Ambika, courtesy Smithsonian’s National Zoo
From the Smithsonian’s National Zoo:
“Ambika, the beloved eldest member of our Asian elephant herd, was humanely euthanized yesterday. At 72 years old, she was a true giant in the conservation community. Having lived at the Zoo for 59 years, it is impossible to quantify the millions of people she has inspired to care about conservation. However, it is fair to say that all who knew Ambika loved her. We miss her dearly.
Last week, keepers noticed that Ambika’s right-front leg developed a curve that weakened her ability to stand. Though she had some good days and some bad days, staff grew concerned when she chose not to explore her habitat as much as she normally would or engage with her keepers or elephant companions, Shanthi and Bozie. In discussing Ambika’s overall quality of life, the elephant and veterinary team strongly considered Ambika’s gait, blood-work parameters, radiographs, progressions of her lesions and her tendency to occasionally isolate from Shanthi and Bozie. Given her extremely old age, decline, physically and socially, and poor long-term prognosis, they felt they had exhausted all treatment options and made the decision to humanely euthanize her.
Elephant keepers fondly remember Ambika’s sense of humor, particularly during mealtimes, when the persnickety eater would arrange her grains to her liking before eating. Ambika taught generations of keepers, scientists and visitors all about elephant biology, behavior, reproduction and ecology. She was one of the world’s most studied elephants, and her extraordinary legacy helped shape our collective knowledge of what elephants need to survive and thrive both in human care and the wild.
Ambika’s History at the Smithsonian’s National Zoo
Born in India around 1948, Ambika was captured in the Coorg forest when she was about 8 years old. She worked as a logging elephant until 1961, when she was given to the Zoo as a gift from the children of India. Elephant keepers have fondly reflected on Ambika’s sense of humor, particularly during mealtimes, when the persnickety eater would arrange her grains to her liking before eating.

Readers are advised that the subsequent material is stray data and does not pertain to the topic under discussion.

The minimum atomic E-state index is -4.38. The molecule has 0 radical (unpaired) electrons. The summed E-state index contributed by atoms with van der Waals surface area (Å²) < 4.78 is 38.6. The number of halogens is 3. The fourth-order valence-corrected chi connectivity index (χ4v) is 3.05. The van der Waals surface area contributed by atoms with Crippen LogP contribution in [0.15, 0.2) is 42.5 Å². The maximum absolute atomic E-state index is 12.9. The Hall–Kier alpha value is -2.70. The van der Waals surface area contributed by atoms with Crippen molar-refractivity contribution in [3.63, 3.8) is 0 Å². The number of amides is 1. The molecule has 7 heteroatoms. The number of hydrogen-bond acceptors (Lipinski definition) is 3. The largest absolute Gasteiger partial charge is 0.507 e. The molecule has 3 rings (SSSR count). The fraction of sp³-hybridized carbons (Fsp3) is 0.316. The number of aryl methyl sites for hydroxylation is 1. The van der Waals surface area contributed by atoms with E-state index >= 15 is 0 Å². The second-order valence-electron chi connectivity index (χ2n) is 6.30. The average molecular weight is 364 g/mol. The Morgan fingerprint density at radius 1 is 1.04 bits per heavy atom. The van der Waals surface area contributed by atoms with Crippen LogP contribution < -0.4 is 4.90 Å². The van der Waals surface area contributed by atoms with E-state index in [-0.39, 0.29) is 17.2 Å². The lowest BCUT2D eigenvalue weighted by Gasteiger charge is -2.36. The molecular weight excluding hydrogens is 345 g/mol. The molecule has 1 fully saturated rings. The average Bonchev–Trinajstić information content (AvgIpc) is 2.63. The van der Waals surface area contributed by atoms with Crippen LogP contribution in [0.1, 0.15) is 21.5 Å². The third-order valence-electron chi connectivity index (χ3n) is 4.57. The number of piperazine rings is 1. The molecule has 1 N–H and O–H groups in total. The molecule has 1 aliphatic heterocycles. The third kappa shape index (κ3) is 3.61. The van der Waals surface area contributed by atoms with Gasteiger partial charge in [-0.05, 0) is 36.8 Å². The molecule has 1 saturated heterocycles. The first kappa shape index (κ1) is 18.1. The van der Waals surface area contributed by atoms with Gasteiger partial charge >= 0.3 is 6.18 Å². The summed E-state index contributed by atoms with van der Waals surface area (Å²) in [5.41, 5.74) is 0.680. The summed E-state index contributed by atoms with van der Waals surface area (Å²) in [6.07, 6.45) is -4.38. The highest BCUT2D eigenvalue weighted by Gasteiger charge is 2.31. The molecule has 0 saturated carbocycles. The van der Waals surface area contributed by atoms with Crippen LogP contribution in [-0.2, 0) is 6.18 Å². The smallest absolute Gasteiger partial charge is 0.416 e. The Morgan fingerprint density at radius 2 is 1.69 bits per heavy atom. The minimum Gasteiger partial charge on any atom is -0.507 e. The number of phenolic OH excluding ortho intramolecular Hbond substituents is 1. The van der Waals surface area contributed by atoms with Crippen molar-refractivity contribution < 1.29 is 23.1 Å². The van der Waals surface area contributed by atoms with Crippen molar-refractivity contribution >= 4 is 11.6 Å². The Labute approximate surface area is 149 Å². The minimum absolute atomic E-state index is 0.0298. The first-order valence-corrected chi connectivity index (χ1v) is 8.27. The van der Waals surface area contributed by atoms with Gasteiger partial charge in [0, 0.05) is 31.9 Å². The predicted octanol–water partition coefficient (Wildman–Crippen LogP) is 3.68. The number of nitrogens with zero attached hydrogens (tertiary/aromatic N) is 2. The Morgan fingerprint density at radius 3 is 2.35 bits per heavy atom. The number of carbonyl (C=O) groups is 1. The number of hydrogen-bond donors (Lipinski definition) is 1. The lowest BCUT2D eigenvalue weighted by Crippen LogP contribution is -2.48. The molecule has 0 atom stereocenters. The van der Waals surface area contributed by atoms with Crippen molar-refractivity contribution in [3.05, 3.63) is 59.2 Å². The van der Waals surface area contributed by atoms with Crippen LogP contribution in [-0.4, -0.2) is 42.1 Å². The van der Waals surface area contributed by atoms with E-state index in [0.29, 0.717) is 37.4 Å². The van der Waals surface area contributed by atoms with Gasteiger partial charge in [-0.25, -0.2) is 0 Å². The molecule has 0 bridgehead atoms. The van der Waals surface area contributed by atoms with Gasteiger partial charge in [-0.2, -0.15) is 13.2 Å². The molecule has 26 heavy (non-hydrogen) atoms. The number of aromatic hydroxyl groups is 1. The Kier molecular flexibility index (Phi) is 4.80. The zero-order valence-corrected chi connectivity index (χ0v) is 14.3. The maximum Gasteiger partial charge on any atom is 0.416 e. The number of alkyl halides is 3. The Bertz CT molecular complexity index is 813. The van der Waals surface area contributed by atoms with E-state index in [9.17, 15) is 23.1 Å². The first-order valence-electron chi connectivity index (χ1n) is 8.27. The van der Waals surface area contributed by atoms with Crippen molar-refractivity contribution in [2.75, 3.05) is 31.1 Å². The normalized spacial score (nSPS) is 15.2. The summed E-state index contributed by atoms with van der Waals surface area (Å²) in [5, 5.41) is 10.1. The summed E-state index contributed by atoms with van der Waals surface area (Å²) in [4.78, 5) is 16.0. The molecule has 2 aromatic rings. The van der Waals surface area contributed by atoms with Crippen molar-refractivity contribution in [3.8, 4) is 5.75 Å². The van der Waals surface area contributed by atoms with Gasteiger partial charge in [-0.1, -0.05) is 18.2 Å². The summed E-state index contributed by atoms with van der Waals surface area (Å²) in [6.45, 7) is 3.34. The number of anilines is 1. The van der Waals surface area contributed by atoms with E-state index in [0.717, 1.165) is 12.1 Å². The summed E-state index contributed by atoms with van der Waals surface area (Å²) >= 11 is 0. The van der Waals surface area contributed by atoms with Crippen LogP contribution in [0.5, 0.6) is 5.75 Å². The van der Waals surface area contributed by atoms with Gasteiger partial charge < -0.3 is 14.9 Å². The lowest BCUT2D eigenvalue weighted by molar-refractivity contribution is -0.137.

Most Zoo animals participate in the Association of Zoos and Aquariums’ Species Survival Plan (SSP); scientists determine which animals to breed by considering their genetic makeup, nutritional and social needs, temperament and overall health. Ambika never participated in the SSP for Asian elephant management. Rather than breed, she served as an educational ambassador for her species.
Ambika was one of the most researched elephants in the world. As part of the Zoo’s enrichment and training program, elephant keepers trained Ambika to voluntarily participate in daily husbandry care and medical procedures. Not only did this allow animal care staff to routinely monitor her health, but it also gave her the opportunity to help Zoo scientists better understand the behavior, biology, reproduction and ecology of Asian elephants. Ambika routinely allowed staff to collect blood samples for the Smithsonian Conservation Biology Institute’s endocrine lab to study cortisol levels, participated in studies that assessed elephant vocalizations and enrichment preferences, and enabled veterinarians to take carpal and toe radiographs to study the onset and progression of osteoarthritis. Most notably, Ambika was the first elephant to receive the gonadotropin-releasing hormone (GnRH) vaccine to prevent leiomyomas–fibroids in the uterus–which are a known cause of mortality in Asian elephants in human care.”